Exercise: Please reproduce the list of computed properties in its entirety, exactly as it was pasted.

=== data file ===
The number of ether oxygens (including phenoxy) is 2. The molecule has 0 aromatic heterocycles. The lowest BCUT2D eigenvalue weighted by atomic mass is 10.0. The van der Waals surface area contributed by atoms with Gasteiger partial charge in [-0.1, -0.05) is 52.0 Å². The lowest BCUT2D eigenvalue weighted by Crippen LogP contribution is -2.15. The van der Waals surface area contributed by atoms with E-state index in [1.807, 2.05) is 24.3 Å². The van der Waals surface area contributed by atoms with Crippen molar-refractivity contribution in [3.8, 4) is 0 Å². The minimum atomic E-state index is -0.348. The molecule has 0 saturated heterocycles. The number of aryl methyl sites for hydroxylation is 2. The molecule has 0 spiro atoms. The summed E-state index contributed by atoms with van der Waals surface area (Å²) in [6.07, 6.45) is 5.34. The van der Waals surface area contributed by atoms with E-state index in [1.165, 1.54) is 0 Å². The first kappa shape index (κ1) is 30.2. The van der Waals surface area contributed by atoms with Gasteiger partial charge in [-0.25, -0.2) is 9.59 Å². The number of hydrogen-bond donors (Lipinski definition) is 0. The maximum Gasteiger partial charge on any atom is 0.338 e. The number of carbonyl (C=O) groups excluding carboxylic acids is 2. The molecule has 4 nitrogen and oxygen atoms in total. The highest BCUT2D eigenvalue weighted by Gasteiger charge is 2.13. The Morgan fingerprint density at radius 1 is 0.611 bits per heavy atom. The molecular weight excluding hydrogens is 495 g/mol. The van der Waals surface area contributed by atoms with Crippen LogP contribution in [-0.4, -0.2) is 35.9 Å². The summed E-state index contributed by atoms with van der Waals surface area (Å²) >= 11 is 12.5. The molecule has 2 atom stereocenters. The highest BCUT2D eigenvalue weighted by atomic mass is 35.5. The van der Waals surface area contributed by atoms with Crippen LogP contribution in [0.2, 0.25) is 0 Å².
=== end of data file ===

The number of ether oxygens (including phenoxy) is 2. The molecule has 0 aromatic heterocycles. The lowest BCUT2D eigenvalue weighted by atomic mass is 10.0. The van der Waals surface area contributed by atoms with Gasteiger partial charge in [-0.1, -0.05) is 52.0 Å². The lowest BCUT2D eigenvalue weighted by Crippen LogP contribution is -2.15. The van der Waals surface area contributed by atoms with E-state index in [1.807, 2.05) is 24.3 Å². The van der Waals surface area contributed by atoms with Crippen molar-refractivity contribution in [3.8, 4) is 0 Å². The minimum atomic E-state index is -0.348. The molecule has 0 saturated heterocycles. The number of aryl methyl sites for hydroxylation is 2. The molecule has 0 spiro atoms. The summed E-state index contributed by atoms with van der Waals surface area (Å²) in [6.07, 6.45) is 5.34. The van der Waals surface area contributed by atoms with E-state index in [1.165, 1.54) is 0 Å². The first kappa shape index (κ1) is 30.2. The van der Waals surface area contributed by atoms with Gasteiger partial charge in [-0.25, -0.2) is 9.59 Å². The number of hydrogen-bond donors (Lipinski definition) is 0. The maximum Gasteiger partial charge on any atom is 0.338 e. The number of carbonyl (C=O) groups excluding carboxylic acids is 2. The molecule has 4 nitrogen and oxygen atoms in total. The highest BCUT2D eigenvalue weighted by Gasteiger charge is 2.13. The Morgan fingerprint density at radius 1 is 0.611 bits per heavy atom. The molecular weight excluding hydrogens is 495 g/mol. The van der Waals surface area contributed by atoms with Crippen LogP contribution in [-0.4, -0.2) is 35.9 Å². The summed E-state index contributed by atoms with van der Waals surface area (Å²) >= 11 is 12.5. The molecule has 2 atom stereocenters. The highest BCUT2D eigenvalue weighted by atomic mass is 35.5. The van der Waals surface area contributed by atoms with Crippen LogP contribution in [0.2, 0.25) is 0 Å².